Author: Dr. Nate Bonilla-Warford
Bright Eyes Family Vision Care
A visual health guide for students during the COVID-19 pandemic
If your child is experiencing screen-related eye fatigue, they may have an underlying vision problem.
This year, there is one topic that has been coming up over and over again in the Optometrist’s exam room, and that is school.
Let’s face it, school is challenging this year for everyone— students, parents, teachers, and administrators.
Recently, I have been asked many questions about vision, specifically from parents whose children are e-learning.
I understand these concerns well, not only because I help my patients every day, but also because I have two e-learners of my own: Nora, an 8th grader, and Javier, a 5th grader. As a family, we are experiencing this right now!
Every child’s case is unique and they need to do what is best for them.
E-learning can be the most visually stressful type of education because it is a set schedule of screen time for a large portion of the day, every day.
In a classroom setting, the children move around, look up at the board and at friends to provide visual novelty. In a virtual school and homeschool setting, the schedule can be much more flexible to allow for visual breaks.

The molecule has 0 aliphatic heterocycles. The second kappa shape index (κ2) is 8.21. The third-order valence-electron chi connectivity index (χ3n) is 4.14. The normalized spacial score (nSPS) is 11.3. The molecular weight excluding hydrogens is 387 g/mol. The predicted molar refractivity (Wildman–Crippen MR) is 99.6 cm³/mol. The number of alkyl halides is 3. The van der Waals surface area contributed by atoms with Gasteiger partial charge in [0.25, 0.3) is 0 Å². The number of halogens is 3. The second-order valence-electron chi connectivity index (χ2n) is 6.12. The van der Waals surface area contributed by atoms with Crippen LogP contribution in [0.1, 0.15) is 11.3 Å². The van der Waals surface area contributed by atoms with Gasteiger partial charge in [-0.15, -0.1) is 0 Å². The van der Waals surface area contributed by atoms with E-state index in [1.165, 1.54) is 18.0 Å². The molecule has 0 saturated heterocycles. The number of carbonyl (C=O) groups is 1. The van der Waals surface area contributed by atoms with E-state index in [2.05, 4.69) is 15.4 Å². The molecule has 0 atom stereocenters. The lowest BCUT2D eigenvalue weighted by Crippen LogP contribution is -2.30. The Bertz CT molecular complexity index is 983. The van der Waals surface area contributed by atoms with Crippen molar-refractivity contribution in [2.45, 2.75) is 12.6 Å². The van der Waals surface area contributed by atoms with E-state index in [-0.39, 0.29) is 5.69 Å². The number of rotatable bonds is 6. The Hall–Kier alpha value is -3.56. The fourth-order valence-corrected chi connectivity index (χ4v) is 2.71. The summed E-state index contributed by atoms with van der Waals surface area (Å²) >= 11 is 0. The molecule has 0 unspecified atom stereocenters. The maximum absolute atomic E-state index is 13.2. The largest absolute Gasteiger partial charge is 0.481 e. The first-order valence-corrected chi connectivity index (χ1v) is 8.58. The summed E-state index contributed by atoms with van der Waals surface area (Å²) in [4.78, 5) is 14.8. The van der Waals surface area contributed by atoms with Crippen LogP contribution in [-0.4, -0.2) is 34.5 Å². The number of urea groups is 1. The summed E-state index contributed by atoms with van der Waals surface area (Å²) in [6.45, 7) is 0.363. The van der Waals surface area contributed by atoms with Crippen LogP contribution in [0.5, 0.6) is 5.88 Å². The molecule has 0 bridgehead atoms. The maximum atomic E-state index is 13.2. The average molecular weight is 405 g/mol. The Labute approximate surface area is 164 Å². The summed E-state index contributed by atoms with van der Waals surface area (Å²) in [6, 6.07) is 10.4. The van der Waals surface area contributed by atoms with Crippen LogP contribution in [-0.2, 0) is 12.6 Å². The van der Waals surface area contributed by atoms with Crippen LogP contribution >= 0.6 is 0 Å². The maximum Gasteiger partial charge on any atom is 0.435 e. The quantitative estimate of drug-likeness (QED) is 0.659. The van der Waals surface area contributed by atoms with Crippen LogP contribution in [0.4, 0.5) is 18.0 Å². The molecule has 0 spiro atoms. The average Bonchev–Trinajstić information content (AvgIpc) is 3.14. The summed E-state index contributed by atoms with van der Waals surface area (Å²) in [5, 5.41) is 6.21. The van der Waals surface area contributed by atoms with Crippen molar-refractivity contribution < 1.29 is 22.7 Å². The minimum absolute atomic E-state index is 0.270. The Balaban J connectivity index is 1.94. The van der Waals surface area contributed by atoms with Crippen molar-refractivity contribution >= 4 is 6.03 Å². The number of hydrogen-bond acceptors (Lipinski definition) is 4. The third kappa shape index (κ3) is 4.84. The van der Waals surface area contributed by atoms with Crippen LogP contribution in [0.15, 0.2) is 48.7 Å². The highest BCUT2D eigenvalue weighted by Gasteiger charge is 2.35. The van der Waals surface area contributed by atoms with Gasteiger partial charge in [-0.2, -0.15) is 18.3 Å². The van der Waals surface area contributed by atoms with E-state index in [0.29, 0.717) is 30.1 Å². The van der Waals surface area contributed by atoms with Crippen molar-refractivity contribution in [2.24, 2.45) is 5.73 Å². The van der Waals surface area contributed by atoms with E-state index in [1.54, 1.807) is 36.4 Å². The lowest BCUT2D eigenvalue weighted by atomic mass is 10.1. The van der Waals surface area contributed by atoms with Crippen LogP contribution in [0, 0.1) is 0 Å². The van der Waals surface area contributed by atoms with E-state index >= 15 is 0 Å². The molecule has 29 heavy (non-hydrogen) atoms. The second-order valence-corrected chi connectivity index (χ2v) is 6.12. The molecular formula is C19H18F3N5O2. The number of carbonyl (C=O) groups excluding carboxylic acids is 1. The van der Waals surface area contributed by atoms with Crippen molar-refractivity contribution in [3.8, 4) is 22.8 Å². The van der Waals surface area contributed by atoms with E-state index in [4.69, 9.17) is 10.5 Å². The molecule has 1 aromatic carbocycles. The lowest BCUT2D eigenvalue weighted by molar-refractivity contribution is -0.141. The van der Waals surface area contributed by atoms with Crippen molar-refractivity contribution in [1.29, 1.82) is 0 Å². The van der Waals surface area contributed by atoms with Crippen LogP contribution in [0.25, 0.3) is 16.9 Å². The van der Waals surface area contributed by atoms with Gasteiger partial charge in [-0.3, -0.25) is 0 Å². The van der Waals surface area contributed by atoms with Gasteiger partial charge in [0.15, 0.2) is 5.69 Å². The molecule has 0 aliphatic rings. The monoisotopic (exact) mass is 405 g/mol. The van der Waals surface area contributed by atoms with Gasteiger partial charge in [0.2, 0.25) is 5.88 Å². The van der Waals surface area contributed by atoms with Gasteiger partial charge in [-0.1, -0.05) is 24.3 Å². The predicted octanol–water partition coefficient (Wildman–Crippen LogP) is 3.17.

Teachers are working as hard as they can right now, but they are not children’s vision experts.
Based on my knowledge of children’s vision and the research I have done, I have listed some helpful guidelines below to ensure that your children get the most out of e-learning, without as much eyestrain.
What is eye strain?
For many years, Optometrists have been helping office workers who suffer from Computer Vision Syndrome (CVS), a collection of eye and vision problems related to excessive computer use.
It was originally thought that CVS was an adult problem, but now research has shown that children can (and do!) experience this problem, too.
This can be compounded by the increased screen time and the general stress of e-learning during the COVID-19 pandemic.
Common symptoms from long-term computer use include:
- Blurred vision
- Dry eyes
- Neck and shoulder pain
It is not hard to imagine how any of these symptoms can make learning difficult for a child who has to be in front of a computer or laptop most of the week.
SEE RELATED: E-Learning Without Eyestrain: Part 2
If you suspect your child has an eye condition, contact an eye doctor near you who can diagnose and treat the condition.
Find an eye doctor for children near you
What can parents do?
- Select a bigger screen – The larger the screen, the easier it is to focus on details.
- Adjust screen settings – Often selecting 110% or 125% magnification helps. Also, white print on black background can be more comfortable.
- Position the screen – Position the center of the screen straight ahead so your child doesn’t need to tilt their head back or to the side. Also, be sure to position the screen further back on the desk, allowing for at least an elbow distance between their eyes and the screen.
- Chair – Your child’s chair should be firm with back support.